Here’s the first caveat. You will receive a comparison of hospitals that in all likelihood will show that all of the hospitals you have chosen are kind of the same. That’s because Medicare takes pains to downplay any variation in these outcome measures. At times it can seem as if a hospital would have to be killing people in the street and burying them in the hospital parking lot in order to get a bad score. In this case, each of the three hospitals is labeled as “No Different than National Benchmark.”

The charts you will see are all standardized on a one to five scale. The actual measures tell a different story. Click on the “View More Details” button. There you get the underlying data. For Waterbury, there were seven health care-associated infections in the reporting period over 5,549 patient days, meaning the number of days patients were catheterized in the sample population studied. Midstate, by contrast, had one infection for 4,340 patient days, and St. Vincent’s had five for 3,886.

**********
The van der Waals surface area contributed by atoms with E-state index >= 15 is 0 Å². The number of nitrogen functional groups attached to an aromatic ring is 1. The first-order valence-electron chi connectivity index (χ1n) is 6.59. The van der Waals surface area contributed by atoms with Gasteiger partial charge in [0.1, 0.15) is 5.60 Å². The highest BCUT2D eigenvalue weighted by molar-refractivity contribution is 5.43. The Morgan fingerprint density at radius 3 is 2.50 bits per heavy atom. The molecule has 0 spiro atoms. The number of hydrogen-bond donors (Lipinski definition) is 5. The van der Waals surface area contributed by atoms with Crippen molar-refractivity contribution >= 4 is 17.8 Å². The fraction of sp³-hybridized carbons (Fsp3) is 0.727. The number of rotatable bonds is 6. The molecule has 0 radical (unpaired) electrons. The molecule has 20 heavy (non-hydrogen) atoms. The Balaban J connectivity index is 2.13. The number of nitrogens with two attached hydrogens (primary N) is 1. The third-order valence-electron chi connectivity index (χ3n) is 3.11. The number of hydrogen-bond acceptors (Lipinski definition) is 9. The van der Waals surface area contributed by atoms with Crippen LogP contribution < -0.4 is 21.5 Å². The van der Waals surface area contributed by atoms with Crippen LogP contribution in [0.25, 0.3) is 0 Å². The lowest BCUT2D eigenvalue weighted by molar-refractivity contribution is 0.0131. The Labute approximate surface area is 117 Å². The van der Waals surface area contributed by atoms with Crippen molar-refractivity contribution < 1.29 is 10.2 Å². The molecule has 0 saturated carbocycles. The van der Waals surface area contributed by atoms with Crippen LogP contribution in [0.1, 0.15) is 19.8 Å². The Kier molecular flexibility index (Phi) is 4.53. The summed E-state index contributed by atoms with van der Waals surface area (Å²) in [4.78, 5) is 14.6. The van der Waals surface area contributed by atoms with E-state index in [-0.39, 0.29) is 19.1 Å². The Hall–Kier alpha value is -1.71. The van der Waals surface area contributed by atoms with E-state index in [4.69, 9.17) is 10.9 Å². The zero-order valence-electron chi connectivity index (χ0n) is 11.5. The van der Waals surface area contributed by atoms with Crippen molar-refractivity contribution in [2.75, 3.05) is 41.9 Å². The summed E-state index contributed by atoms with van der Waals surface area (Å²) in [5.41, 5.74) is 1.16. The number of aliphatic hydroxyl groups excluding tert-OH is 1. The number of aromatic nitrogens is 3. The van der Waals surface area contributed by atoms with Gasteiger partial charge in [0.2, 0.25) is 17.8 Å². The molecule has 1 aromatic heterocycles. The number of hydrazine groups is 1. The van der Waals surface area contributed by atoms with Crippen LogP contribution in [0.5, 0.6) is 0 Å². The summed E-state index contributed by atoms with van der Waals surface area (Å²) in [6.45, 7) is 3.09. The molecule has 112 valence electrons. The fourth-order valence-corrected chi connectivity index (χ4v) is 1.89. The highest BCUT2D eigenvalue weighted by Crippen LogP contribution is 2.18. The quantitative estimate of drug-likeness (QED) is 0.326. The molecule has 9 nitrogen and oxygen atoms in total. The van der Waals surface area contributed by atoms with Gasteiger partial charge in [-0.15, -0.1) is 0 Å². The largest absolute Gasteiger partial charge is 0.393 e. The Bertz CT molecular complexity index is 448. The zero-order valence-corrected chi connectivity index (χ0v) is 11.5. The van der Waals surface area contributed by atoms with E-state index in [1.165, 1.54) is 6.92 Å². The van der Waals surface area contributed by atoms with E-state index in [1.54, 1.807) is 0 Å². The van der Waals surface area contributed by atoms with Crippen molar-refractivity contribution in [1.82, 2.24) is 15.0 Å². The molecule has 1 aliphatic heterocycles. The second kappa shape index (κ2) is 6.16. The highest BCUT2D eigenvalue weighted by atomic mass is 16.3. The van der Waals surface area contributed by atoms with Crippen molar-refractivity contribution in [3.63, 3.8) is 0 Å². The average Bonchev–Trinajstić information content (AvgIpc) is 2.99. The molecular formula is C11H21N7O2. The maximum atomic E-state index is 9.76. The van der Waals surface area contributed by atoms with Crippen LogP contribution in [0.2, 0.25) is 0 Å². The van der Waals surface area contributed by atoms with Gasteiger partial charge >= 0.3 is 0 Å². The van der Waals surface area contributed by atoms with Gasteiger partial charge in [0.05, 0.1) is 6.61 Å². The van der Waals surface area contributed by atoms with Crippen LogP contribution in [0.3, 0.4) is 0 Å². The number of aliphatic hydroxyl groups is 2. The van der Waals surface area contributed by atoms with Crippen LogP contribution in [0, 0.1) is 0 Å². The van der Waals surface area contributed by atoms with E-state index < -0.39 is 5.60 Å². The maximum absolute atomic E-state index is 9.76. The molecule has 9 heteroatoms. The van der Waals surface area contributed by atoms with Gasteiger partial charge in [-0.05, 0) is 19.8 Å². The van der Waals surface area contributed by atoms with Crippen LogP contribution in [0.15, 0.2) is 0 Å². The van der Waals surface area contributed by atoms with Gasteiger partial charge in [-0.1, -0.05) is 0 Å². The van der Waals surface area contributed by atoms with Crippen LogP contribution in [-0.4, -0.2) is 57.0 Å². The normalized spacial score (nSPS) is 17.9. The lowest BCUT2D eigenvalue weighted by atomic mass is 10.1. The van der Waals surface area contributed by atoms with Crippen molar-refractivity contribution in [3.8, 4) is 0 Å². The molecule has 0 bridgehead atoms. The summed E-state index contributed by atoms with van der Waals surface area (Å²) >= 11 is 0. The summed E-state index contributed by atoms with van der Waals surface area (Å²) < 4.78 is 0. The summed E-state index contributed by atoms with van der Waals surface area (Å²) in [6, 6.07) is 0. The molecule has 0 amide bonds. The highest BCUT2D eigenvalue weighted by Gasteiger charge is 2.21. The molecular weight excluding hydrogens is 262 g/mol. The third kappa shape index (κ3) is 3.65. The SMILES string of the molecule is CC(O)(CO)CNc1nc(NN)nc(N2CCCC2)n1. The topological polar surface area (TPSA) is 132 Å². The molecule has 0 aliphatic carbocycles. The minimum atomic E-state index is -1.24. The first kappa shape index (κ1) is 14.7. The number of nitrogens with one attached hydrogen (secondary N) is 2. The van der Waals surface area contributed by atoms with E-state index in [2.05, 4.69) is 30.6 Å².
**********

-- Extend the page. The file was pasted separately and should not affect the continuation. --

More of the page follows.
How do you make sense of all that? Hospital Compare puts the numbers in terms of a ratio: the actual number of infections compared to the predicted number of infections. Midstate’s ratio was the lowest, and the other two were quite comparable. This same kind of comparison can be made across other types of infections, including: central line-associated bloodstream infections, surgical site infections from colon surgery or abdominal hysterectomy, methicillin-resistant staphylococcus aureus infections, and clostridium difficile intestinal infections. These can all be causes of sepsis.

Now let’s look at what happens when someone develops sepsis. In 2018, Hospital Compare added sepsis to its measures of “timely and effective care.” Dr. Steve Claypool wrote a good piece for STAT News about the sepsis data in the Hospital Compare site when it was launched, and the site has been updated since his piece ran: